The Missoula County Public Schools student newspaper controversy only magnifies the need for better management and less authoritarian censorship.
Consider creating an editorial board of students, teachers and a school administrator - modeled after professional news organizations. Replace passive advising with a stronger focus on journalism training and responsible use of the First Amendment.
While censorship by decree is ugly, many of its forms can be valuable educational tools. In fact, censorship is a common practice we all participate in and approve of every day.
Yup, we're all guilty. Here are a few examples:
• U.S. Constitution: First Amendment freedoms are restricted by federal law that explicitly prohibits publishing (making public) obscene, slanderous and seditious material.
Freedom to publish is sacred, but to survive it must be integrated with an equal amount of responsibility.
• Parents: "Don't you talk like that in this house!" Tempered with a sense of what's fair and appropriate, parental censorship plays an essential role in home education. Most kids have yet to learn that unbridled freedom of speech, without a vigilant educational process, would produce more garbage mouths, lawsuits and unnecessary wars than exist now.
Ever heard of a minor suing her/his parents over First Amendment rights? (Hey, kids, don't even think about it.)
• Schools: The orderly conduct of classes is possible only with a judicious form of censorship in force. If students were allowed to "express" themselves freely without some restriction and guidance, total pandemonium would demolish our public education system, as it has in many inner-city schools.
Students need to learn that there's more to freedom of speech than just flushing your mind whenever you feel like it.
Where to draw the line? Teach students to edit (censor) themselves by answering three questions: Is it true? Is it informative, relevant? Does it respect the rights of others? Given that, kids can beat the censors to the finish line.
• News Media: While the news industry is ever vigilant for censorship from without, there's an endless supply of it within.
The leading censors are the publishers who decide - by policy and decree - what appears as news, how it appears, and what gets left out. This "publisher's prerogative" often is applied judiciously, yet can be used to omit or color the news.
Another in-house censorship is "editing." Editors instruct reporters on what to cover, how to cover it, and they censor (edit) each story until they deem it fit for publication. Their judgments usually are based on worthy journalistic principles, occasionally not.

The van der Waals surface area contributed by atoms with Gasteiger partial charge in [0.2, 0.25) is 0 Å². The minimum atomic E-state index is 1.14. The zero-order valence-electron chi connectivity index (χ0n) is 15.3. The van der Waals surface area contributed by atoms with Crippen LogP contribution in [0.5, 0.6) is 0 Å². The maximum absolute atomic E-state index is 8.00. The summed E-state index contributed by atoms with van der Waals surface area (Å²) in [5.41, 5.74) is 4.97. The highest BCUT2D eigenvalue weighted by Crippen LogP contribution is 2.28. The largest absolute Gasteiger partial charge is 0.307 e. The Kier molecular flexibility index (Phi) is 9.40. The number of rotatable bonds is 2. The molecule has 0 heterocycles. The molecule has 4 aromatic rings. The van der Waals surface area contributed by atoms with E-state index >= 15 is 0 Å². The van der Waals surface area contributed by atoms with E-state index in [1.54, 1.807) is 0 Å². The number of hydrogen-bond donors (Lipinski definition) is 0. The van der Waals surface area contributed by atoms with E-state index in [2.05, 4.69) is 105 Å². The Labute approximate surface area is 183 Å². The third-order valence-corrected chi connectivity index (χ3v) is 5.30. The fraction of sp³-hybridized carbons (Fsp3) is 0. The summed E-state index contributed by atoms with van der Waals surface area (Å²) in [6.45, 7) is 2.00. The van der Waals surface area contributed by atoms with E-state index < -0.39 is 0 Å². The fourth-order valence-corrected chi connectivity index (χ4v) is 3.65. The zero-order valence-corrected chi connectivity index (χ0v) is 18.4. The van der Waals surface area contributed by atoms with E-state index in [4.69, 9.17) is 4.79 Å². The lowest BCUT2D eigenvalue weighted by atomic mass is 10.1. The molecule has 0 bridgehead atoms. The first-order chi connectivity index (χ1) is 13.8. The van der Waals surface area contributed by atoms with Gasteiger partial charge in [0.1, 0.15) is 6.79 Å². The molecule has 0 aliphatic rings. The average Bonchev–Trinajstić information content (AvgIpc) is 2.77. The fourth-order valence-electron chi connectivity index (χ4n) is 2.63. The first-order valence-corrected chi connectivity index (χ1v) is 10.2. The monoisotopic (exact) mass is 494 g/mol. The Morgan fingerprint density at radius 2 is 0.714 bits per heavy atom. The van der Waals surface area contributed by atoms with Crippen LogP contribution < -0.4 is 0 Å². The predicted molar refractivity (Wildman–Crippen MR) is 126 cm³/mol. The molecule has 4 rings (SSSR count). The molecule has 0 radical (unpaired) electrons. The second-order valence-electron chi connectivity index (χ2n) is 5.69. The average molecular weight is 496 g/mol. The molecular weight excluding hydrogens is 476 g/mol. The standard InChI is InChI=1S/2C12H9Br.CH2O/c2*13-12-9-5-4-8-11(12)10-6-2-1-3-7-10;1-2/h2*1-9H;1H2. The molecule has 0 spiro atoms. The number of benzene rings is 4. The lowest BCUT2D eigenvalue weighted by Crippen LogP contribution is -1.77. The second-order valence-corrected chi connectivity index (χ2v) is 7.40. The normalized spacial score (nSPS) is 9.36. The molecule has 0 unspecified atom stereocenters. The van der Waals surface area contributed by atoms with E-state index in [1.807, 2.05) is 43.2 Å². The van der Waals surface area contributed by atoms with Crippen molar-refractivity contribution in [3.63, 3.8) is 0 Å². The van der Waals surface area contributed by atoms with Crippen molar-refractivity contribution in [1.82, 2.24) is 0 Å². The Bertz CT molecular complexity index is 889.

• Governments: Every politician and government's unspoken policy is to communicate whatever makes it look good, and censor whatever makes it look bad or requires accountability.
Does anyone believe anything that comes out our nation's capital these days? Private agendas and ulterior motives consistently bury the truth of matters so deep that our national conversation is mostly delusional.
Good, bad or indifferent, censorship is a fact of life. I'd like to recognize this fact in some suggestions concerning MCPS student newspapers:
• The publisher of MCPS student newspapers is the taxpayer, represented by administrators and teachers.
Taxpayers carry the publisher's burden of financing, management, maintenance and legal responsibility. Students need to understand that their "school voice" is subsidized, virtually free from financial and legal obligations. After students graduate, they can say whatever, wherever, whenever they want - and discover the joy of full accountability for all their expressions.
• Create editorial boards to teach students and manage school publications.
Don't leave this important responsibility to an adviser who simply "advises." A working editorial board can oversee the instruction of student staff in the fundamentals of professional writing, editing and publishing. The board could also respect and regulate the diversity of student viewpoints through reasoned guidance rather than arbitrary lockdown. Editorial issues should be decided by the board's majority vote, not administrative veto.
A reconstituted MCPS student news media program could be an excellent tool to help kids learn how news processes should work, and how to balance their freedoms with an equal amount of responsibility. The more students learn how to edit themselves, the less others will be inclined to do it for them.
Printer Bowler is a a journalist, author, teacher and Vietnam veteran who lives in Missoula.